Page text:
Les vergers Boiron are the global leader in chef crafted: frozen vegetable and fruit purees and coulis for the high-end, food industry. They are made in France using flavors that speak of places far away, unlocking dreams and making new memories in each shake of the cocktail artists wrist.
I’ve been the grateful recipient of their tasty, high end products for several years now during Tales of the Cocktail in New Orleans. I’m honored to share with you my thoughts because these ingredients are the reason why my cocktails are so memorable, every single time. They make it easy for me to do a great job and to make me shine like a pro. The elements in each taste are thoughtfully prepared using the best ingredients in the world in France. There is a flavor of Old World elegance meeting ultra-modern technology driven metrics, that is beyond anything that I’ve experienced to date. I’m proud to put my insignia upon them as one of my very favorite- and those who know me- know that I don’t give scores or ratings.
Blood Peaches are the basis for a cocktail that I find irresistible in the spring. Peaches are the first of the fruits that signal the coming warm months. Most people have never had a blood peach, much less imagine a more sumptuous way to swallow down the early harvest of this sun-ripened goodness. Each sip is packed full of the stone fruit essence, dry at the start, leading into a voluptuous creaminess across the tongue and lips- leading to a thirst inducing slurp across the palate- essential in a craft cocktail that includes both the Few Navy Strength gin and a healthy dose of Classic Massachusetts Rum. I used Privateer Queen’s Share. The combination of these two liquors couldn’t be further apart on the flavor scale, but married together with the Blood Peach and a dollop of the Les vergers Boiron: Lemongrass puree… I’m bringing the day of the sea back to the world of the voyageur and thrusting it upon the Rhumb Line- that imaginary line that runs around the circumference of the globe.
The Lemongrass puree evokes the exotic nature of travel to places like Vietnam where a healthy splash of sweet rice wine vinegar would do more than enliven a craft cocktail in a land without great refrigeration. It would heal the gut when compromised by uncertain oils and fat consumption. A dose of vinegar per day will definitely (stave off) the doctor today. (I’m not a doctor, but I did write Apothecary Cocktails – so you see where this is going…)
At any rate that mystical line that has my attention surrounds the center of the globe. By sea, the sailors have already weathered the doldrums, a place where the wind seems to be sucked out of your lungs and replaced with dank, cold and salty. A sailor could pour a gallon of brackish bilge scented water down his gullet and still be left with the stink of the sea. Enter the Navy Strength gin. This is hardy stuff. It lasts for months in a wooden barrel, gaining prestige with each roll of the stern. Like Madeira, which was reserved for the landed gentry and the officers, a well-aged barreled gin was a thing that sailors enjoyed. And why not? Anything to take the edge off of listing slightly and then not again for a week. It gives a man something to do other than go berserk.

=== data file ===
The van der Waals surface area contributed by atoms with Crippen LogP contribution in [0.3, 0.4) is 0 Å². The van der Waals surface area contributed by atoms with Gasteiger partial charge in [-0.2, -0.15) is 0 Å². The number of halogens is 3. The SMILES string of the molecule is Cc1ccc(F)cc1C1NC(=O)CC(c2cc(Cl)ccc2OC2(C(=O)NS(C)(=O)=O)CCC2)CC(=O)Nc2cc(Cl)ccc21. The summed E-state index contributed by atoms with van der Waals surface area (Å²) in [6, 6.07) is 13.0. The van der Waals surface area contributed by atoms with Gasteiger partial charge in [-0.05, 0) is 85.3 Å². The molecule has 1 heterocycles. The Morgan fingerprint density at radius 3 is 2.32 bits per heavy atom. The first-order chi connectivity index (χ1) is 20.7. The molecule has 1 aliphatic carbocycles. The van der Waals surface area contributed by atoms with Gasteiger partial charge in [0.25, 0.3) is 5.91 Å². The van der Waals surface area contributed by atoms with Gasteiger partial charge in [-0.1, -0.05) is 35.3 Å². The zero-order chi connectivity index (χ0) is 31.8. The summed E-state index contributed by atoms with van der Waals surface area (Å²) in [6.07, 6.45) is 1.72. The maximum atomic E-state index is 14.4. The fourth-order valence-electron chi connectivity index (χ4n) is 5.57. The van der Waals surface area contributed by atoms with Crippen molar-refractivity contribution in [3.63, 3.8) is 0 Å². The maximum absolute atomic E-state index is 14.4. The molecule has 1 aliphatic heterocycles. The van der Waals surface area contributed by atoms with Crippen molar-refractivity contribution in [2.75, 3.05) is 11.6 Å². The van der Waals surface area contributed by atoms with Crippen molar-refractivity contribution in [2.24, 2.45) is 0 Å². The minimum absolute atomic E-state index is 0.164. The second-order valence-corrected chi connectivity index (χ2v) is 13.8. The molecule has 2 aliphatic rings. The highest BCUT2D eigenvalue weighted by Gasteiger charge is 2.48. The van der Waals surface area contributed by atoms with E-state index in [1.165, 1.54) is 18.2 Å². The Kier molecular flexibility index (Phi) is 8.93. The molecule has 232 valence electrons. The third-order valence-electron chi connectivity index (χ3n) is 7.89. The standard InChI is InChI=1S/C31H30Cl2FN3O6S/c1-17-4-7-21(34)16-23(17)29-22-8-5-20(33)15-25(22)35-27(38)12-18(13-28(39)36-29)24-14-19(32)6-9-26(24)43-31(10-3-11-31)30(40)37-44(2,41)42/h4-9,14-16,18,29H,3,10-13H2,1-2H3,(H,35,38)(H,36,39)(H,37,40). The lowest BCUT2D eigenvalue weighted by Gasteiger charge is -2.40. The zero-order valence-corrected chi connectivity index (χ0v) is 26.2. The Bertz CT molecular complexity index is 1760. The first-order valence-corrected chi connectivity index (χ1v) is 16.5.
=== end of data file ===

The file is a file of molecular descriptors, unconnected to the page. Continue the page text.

Working in a bar can do the same thing. That’s why a drink program can feel like being stuck in the doldrums. No inspiration. No fun. That’s why I recommend using the Les vergers Boiron to your cocktail program. Why? Because it’s historic, that’s why. The sailors would have added anything to their rum, be it gin, citrus, water, sugar, caramel, molasses… What have you… It all would become punch of sorts. And punch is what you should be making every day in your establishment. It’s easy and it’s fun. It’s just not possible to pour every single bottle right down to the bottom. I know, having started as a bar-back so there is much shrink and waste that you can do something about that puts money in your pocket.
You cannot permit every last drop to go down the drain. There must be someone out there who is creative, a person who seeks to raise the bar. I’m not looking for the next ‘world’s best bartender’, but I am looking for passion! Les vergers Boiron make it easy to have that passion in every carefully made cocktail. Adding Navy Strength gin to pot-still distilled rum is that passion! And that splash of vinegar? To heal the gut. After all that side-to-side out at sea without good refrigeration has got to hurt. The same with rich cooking. A veritable thimble of vinegar, melded into a craft cocktail is preventative medicine for the gut! Just ask the early Apothecarian. I did by writing an entire book about it. It’s named, Apothecary Cocktails.
So add these simple ingredients together and let the flavors speak for themselves.
Đông Nai Fizz (makes two)
- 3 Tbsp. filtered water
- 1 Tbsp. Lemongrass Puree from Les vergers Boiron
- 1 Tbsp. Blood Peach Puree from Les vergers Boiron
- 4 Tbsp. Sweet Rice Wine Vinegar (Most Vietnamese grocers have this)
- 3 oz. Few Navy Strength Gin
- 3 oz. Privateer Rum (of your choice)
- Angostura and Peychaud’s for healing the gut-along with the vinegar
- Splash of ice cold seltzer
- To a Boston Shaker filled ¾ with bar ice
- Add the liquid ingredients
- Shake Hard for 30 seconds to make a frosty treat
- Double Strain into antique coupe glasses
- Splash with ice cold seltzer (preferably from a hand spritzer)
- Dot with Angostura Bitters for good gastric health
- Dot with Peychaud’s Bitters, also for good gastric health and colorful demeanor!
To learn more cocktail recipes and insights incorporating fruit purees and sweet rice wine vinegar, visit Warren’s website.